Format

Send to

Choose Destination
Drug Metab Rev. 2016 May;48(2):159-82. doi: 10.1080/03602532.2016.1189560. Epub 2016 Jun 10.

The critical role of oxidative stress in the toxicity and metabolism of quinoxaline 1,4-di-N-oxides in vitro and in vivo.

Author information

1
a National Reference Laboratory of Veterinary Drug Residues (HZAU) and MAO Key Laboratory for Detection of Veterinary Drug Residues , Wuhan , Hubei , China ;
2
b Department of Toxicology and Pharmacology, Faculty of Veterinary Medicine , Universidad Complutense de Madrid , Madrid , Spain ;
3
c MOA Laboratory for Risk Assessment of Quality and Safety of Livestock and Poultry Products , Huazhong Agricultural University , Wuhan , Hubei , China ;
4
d Hunan Engineering Research Center of Veterinary Drugs, College of Veterinary Medicine , Hunan Agricultural University , Changsha , Hunan , China ;
5
e Hubei Collaborative Innovation Center for Animal Nutrition and Feed Safety , Wuhan , Hubei , China.

Abstract

Quinoxaline 1,4-dioxide derivatives (QdNOs) have been widely used as growth promoters and antibacterial agents. Carbadox (CBX), olaquindox (OLA), quinocetone (QCT), cyadox (CYA) and mequindox (MEQ) are the classical members of QdNOs. Some members of QdNOs are known to cause a variety of toxic effects. To date, however, almost no review has addressed the toxicity and metabolism of QdNOs in relation to oxidative stress. This review focused on the research progress associated with oxidative stress as a plausible mechanism for QdNO-induced toxicity and metabolism. The present review documented that the studies were performed over the past 10 years to interpret the generation of reactive oxygen species (ROS) and oxidative stress as the results of QdNO treatment and have correlated them with various types of QdNO toxicity, suggesting that oxidative stress plays critical roles in their toxicities. The major metabolic pathways of QdNOs are N→O group reduction and hydroxylation. Xanthine oxidoreductase (XOR), aldehyde oxidase (SsAOX1), carbonyl reductase (CBR1) and cytochrome P450 (CYP) enzymes were involved in the QdNOs metabolism. Further understanding the role of oxidative stress in QdNOs-induced toxicity will throw new light onto the use of antioxidants and scavengers of ROS as well as onto the blind spots of metabolism and the metabolizing enzymes of QdNOs. The present review might contribute to revealing the QdNOs toxicity, protecting against oxidative damage and helping to improve the rational use of concurrent drugs, while developing novel QdNO compounds with more efficient potentials and less toxic effects.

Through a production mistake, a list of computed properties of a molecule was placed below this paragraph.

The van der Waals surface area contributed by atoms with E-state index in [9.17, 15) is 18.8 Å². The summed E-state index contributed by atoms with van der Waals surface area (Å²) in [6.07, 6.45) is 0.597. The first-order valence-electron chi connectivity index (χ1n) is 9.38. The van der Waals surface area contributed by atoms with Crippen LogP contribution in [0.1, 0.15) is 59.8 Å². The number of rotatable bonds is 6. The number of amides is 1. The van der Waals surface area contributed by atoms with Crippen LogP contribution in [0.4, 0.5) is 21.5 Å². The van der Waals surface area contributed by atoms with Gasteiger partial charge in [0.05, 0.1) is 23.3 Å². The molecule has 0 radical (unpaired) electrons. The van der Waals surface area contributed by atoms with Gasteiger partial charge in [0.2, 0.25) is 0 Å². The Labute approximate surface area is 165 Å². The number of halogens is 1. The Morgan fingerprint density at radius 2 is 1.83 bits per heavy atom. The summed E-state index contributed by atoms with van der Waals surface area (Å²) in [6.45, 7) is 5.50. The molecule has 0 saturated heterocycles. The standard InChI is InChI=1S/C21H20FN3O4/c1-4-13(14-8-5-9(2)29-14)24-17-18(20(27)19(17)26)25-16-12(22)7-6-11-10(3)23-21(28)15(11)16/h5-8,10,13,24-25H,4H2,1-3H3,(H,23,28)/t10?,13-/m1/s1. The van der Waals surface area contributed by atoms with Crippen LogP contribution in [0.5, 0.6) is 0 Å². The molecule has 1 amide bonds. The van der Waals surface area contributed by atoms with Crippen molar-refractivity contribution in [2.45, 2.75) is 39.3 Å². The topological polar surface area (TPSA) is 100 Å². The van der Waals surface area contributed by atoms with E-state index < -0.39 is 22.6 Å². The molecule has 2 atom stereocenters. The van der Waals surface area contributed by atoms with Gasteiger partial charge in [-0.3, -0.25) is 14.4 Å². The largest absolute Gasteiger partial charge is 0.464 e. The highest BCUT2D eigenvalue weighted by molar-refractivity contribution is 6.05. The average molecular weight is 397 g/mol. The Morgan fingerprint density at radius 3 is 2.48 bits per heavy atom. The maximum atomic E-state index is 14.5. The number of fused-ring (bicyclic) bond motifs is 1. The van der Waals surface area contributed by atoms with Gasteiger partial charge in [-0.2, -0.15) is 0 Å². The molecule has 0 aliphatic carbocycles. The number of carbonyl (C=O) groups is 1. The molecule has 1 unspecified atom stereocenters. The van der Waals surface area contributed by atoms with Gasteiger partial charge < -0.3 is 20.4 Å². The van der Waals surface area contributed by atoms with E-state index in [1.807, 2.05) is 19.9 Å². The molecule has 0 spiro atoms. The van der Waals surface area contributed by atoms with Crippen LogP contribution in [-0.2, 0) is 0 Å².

KEYWORDS:

Quinoxaline; antioxidants; carbadox; cyadox; mequindox; olaquindox; oxidative stress; quinocetone; reactive oxygen species

PMID:
27285897
DOI:
10.1080/03602532.2016.1189560
[Indexed for MEDLINE]

Supplemental Content

Full text links

Icon for Taylor & Francis
Loading ...
Support Center